Exploring heavy fermions from macroscopic to microscopic length scales

  • A Corrigendum to this article was published on 01 January 2016

Abstract

Strongly correlated systems present fundamental challenges, especially in materials in which electronic correlations cause a strong increase of the effective mass of the charge carriers. Heavy fermion metals — intermetallic compounds of rare earth metals (such as Ce, Sm and Yb) and actinides (such as U, Np and Pu) — are prototype systems for complex and collective quantum states; they exhibit both a lattice Kondo effect and antiferromagnetic correlations. These materials show unexpected phenomena; for example, they display unconventional superconductivity (beyond Bardeen–Cooper–Schrieffer (BCS) theory) and unconventional quantum criticality (beyond the Landau framework). In this Review, we focus on systems in which Landau's Fermi-liquid theory does not apply. Heavy fermion metals and semiconductors are well suited for the study of strong electronic correlations, because the relevant energy scales (for charge carriers, magnetic excitations and lattice dynamics) are well separated from each other, allowing the exploration of concomitant physical phenomena almost independently. Thus, the study of these materials also provides valuable insight for the understanding — and tailoring — of other correlated systems.

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Figure 1: Doniach phase diagram and its realization in CePd2Si2.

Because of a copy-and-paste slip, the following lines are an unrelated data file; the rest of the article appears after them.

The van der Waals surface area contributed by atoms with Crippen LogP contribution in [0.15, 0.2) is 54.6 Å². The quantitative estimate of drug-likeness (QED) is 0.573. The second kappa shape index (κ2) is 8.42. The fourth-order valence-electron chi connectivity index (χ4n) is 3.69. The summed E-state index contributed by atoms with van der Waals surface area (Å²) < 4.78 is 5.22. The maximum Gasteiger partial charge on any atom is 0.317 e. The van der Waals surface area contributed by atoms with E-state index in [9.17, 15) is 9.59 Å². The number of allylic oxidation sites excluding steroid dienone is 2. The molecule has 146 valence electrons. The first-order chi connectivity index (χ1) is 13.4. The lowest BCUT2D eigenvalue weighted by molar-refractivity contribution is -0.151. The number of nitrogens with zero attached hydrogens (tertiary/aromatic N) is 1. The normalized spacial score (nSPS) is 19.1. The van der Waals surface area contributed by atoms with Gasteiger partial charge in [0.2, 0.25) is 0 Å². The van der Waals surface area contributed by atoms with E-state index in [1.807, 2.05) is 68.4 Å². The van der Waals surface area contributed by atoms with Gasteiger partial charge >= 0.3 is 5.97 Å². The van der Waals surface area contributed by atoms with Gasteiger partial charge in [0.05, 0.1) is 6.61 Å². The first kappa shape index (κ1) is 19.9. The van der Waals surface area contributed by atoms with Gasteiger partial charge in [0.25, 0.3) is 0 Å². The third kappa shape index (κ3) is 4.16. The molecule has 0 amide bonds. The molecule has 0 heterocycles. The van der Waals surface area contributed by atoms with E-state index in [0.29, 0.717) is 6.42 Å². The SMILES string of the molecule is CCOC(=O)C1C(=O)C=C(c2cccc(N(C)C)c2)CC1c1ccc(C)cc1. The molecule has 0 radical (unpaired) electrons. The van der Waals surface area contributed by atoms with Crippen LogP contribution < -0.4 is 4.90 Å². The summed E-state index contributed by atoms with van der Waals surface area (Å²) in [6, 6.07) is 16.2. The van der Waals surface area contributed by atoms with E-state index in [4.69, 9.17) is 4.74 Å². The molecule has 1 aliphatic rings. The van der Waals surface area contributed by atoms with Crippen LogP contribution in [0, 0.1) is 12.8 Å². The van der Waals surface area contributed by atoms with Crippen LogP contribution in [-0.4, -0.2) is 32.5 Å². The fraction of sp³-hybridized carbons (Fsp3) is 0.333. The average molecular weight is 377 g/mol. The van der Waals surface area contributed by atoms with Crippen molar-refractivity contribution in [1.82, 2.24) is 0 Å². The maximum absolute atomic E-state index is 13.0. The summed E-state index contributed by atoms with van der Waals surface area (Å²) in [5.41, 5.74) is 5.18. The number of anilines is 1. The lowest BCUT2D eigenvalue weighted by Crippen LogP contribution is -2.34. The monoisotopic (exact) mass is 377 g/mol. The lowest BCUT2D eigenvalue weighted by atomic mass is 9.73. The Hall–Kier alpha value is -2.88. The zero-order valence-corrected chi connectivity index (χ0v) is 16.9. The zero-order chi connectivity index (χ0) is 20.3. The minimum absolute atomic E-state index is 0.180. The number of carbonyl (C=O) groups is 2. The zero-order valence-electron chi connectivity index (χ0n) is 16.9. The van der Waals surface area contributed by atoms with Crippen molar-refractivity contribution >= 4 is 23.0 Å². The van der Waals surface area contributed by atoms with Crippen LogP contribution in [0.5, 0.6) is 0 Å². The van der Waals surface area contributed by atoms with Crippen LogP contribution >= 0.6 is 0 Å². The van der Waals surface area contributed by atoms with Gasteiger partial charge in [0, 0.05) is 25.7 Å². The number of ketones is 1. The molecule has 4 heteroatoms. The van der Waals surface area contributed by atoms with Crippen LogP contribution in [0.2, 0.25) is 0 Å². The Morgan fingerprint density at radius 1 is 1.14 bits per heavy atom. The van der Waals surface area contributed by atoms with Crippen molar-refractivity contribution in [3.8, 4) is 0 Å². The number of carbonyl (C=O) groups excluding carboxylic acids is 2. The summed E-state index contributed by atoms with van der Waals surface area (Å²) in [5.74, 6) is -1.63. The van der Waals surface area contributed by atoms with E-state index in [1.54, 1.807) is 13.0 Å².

Figure 2: Electronic structure of a Kondo lattice.
Figure 3: Comparison of quantum criticality in the spin-density wave and in the locally critical scenario.
Figure 4: Evidence for conventional quantum critical points in CeNi2Ge2 and CeCu2Si2.
Figure 5: Evidence for unconventional QCPs in CeCu5.9Au0.1 and in CeRhIn5 under pressure.
Figure 6: Phase diagram of YbRh2Si2.
Figure 7: Violation of the Wiedemann–Franz law at the QCP.
Figure 8: Evolution of the temperature–magnetic field (TB) phase diagram upon isoelectronic substitution.
Figure 9: Generalized phase diagram at T = 0.
Figure 10: Kondo temperatures TKhigh and TKlow = TK and development of Kondo-lattice coherence below Tcoh.
Figure 11: Tunnelling conductance of SmB6.

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Acknowledgements

The authors thank E. Abrahams, J. W. Allen, J. Arndt, P. Coleman, Z. Fisk, S. Friedemann, P. Gegenwart, C. Geibel, S. Kirchner, S. Lausberg, S. Paschen, H. Pfau, A. P. Pikul, S. Rößler, S. Seiro, Q. Si, O. Stockert, U. Stockert, P. Sun, L. H. Tjeng, H. Q. Yuan and G. Zwicknagl for enlightening discussions and/or providing data. They also acknowledge partial financial support by DFG Research Unit 960.

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Wirth, S., Steglich, F. Exploring heavy fermions from macroscopic to microscopic length scales. Nat Rev Mater 1, 16051 (2016). https://doi.org/10.1038/natrevmats.2016.51

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